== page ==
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PLoS One. 2015 Oct 6;10(10):e0139921. doi: 10.1371/journal.pone.0139921. eCollection 2015.

In Absentia: An Exploratory Study of How Patients Are Considered in Multidisciplinary Cancer Team Meetings.

Author information

1
Department of Medical Psychology, University Medical Center Hamburg-Eppendorf, Hamburg, Germany.
2
Gordon and Betty Moore Foundation, Palo Alto, California, United States of America; Department of Medicine, University of California Los Angeles, Los Angeles, California, United States of America.
3
The Dartmouth Institute for Health Policy and Clinical Practice, Dartmouth College, Hanover, New Hampshire, United States of America.

Abstract

BACKGROUND:

Multidisciplinary team meetings and shared decision-making are potential means of delivering patient-centred care. Not much is known about how those two paradigms fit together in cancer care. This study aimed to investigate how decisions are made in multidisciplinary team meetings and whether patient perspectives are incorporated in these decisions.

MATERIALS AND METHODS:

A qualitative study was conducted using non-participant observation at multidisciplinary team meetings (also called tumor boards) at the University Cancer Center Hamburg-Eppendorf, Germany. Two researchers recorded structured field notes from a total of N = 15 multidisciplinary team meetings. Data were analyzed using content analysis and descriptive statistics.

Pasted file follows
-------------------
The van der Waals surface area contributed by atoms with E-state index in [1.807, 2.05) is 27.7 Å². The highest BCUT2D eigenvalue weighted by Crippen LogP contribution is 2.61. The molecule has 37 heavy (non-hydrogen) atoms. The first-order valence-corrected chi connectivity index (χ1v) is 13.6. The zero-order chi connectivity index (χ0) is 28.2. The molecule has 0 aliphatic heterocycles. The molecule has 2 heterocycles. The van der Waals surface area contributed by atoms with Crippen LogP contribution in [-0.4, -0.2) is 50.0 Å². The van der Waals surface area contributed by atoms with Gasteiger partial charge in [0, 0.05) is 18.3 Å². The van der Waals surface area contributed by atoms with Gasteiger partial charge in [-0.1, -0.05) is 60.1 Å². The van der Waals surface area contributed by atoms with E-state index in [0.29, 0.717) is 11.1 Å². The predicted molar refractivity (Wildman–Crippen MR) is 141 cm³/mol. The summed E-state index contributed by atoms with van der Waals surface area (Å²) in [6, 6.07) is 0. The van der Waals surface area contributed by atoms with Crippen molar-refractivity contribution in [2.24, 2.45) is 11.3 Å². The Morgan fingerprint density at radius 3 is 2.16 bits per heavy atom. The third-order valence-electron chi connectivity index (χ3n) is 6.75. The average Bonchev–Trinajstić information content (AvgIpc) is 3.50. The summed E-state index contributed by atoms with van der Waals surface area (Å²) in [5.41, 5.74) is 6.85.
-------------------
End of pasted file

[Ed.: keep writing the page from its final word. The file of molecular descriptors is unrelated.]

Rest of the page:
RESULTS:

Physicians mainly exchanged medical information and based their decision-making on this information. Individual patient characteristics or their treatment preferences were rarely considered or discussed. In the few cases where patient preferences were raised as a topic, this information did not seem to be taken into account in decision-making processes about treatment recommendations.

CONCLUSION:

The processes in multidisciplinary team meetings we observed did not exhibit shared decision-making. Patient perspectives were absent. If multidisciplinary team meetings wish to become more patient-centred they will have to modify their processes and find a way to include patient preferences into the decision-making process.

PMID:
26441328
PMCID:
PMC4595280
DOI:
10.1371/journal.pone.0139921
[Indexed for MEDLINE]
Free PMC Article

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